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February 27, 2014 9:55 am

Powell woman loses fairground lawsuit against Park County

Written by CJ Baker

A Powell woman will not get any part of the $2.5 million she sought after being hit with a trash can mounted on a skid steer loader at the 2009 Park County Fair.

A judge ruled in favor of Park County last month after Marla Skelton, 52, didn’t attend a court hearing in the case.

In her December 2010 complaint against the Fair Board, the Park County Commission and Zach Wagner (the skid steer operator), Skelton described herself as having been thrown “violently forward” by the impact to her back. Witnesses quoted in court records, including Skelton, agree the incident did not knock her over or cause her to spill the fair food in her hands.

Skelton alleged continuous pain and permanent and disabling injuries to her spine and legs from the collision.

Attorneys representing Park County said in filings that Skelton had not been forthright about having received treatment for pain in her back and neck prior to the incident at the Park County Fair.

Skelton’s attorney, James Castberg of Sheridan, stopped representing her in November, writing that due to “certain matters” that had come to his attention, “the attorney-client relationship can no longer continue.”

Skelton submitted a letter to the court on Dec. 8 saying she would be representing herself as a pro se litigant, because Castberg left so late in the process.

“It is essential that I get my day in court, and that I get my opportunity for justice,” she wrote.

Skelton later wrote another letter saying Castberg had been “remiss” in handling the case and asked for an extension of deadlines. However, she improperly filed the request.

District Court Judge Steven Cranfill ruled for the county on Jan. 8 when Skelton didn’t attend the day’s hearing or submit her proposed jury instructions. She and her husband David had repeatedly called Cranfill’s office about the case — including to say they had a long-planned Jan. 8 medical appointment in Billings — rather than submitting requests in writing as required, court documents say.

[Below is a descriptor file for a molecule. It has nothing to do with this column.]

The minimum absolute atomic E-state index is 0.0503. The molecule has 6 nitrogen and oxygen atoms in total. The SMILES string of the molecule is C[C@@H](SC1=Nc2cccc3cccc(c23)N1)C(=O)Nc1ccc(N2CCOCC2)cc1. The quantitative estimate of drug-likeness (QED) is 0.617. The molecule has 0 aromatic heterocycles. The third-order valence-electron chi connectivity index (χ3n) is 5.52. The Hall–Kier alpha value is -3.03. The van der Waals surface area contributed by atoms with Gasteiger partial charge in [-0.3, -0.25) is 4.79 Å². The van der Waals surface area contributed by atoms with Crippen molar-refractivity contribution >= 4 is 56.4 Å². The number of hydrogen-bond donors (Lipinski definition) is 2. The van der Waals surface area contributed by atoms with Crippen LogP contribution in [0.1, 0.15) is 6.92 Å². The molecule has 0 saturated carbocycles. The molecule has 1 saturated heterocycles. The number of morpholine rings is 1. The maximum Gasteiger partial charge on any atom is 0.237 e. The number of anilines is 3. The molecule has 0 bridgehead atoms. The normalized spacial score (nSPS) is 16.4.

“The actions of the plaintiff, in failing to comply with the orders of this court, show a willful disregard of the seriousness of these proceedings and her responsibilities, even giving credit for the fact that she is proceeding pro se,” Cranfill wrote in the Jan. 13 order that closed the three-year-old case.

The judge also wrote there appeared to be no evidence that the county had been negligent, as claimed in Skelton’s suit.

Park County was represented by Cody attorneys Larry Jones and Bill Simpson, retained by the Wyoming Local Government Liability Pool that insures the county.

In a Tuesday interview, Marla and David Skelton said that without an attorney, they didn’t know the significance of missing the Jan. 8 summary judgment hearing.

“We didn’t have any idea that that was as important as it was,” David Skelton said.

The couple criticized the judicial system, saying it’s unfair to people without a lawyer.

“This has been an incredibly difficult four years for our family, and a very big eye-opener to how the system works against us as citizens and individuals,” David Skelton said.

Marla Skelton’s suit had sought $25,000 in lost wages, some $31,700 for past medical bills, $150,000 for future medical expenses, $500,000 for lost enjoyment and quality of life, $600,000 for permanent disability, $1.2 million for pain and suffering and additional money as punitive damages.

Private eye observes her

Skelton received medication and sought a series of medical treatments for pain across much of her body after the 2009 collision. Dr. Lawrence Splitter of Billings diagnosed her as having suffered a permanent partial disability of 5 percent between her upper, mid and lower spine as a result of the incident. He found no impairment in her legs.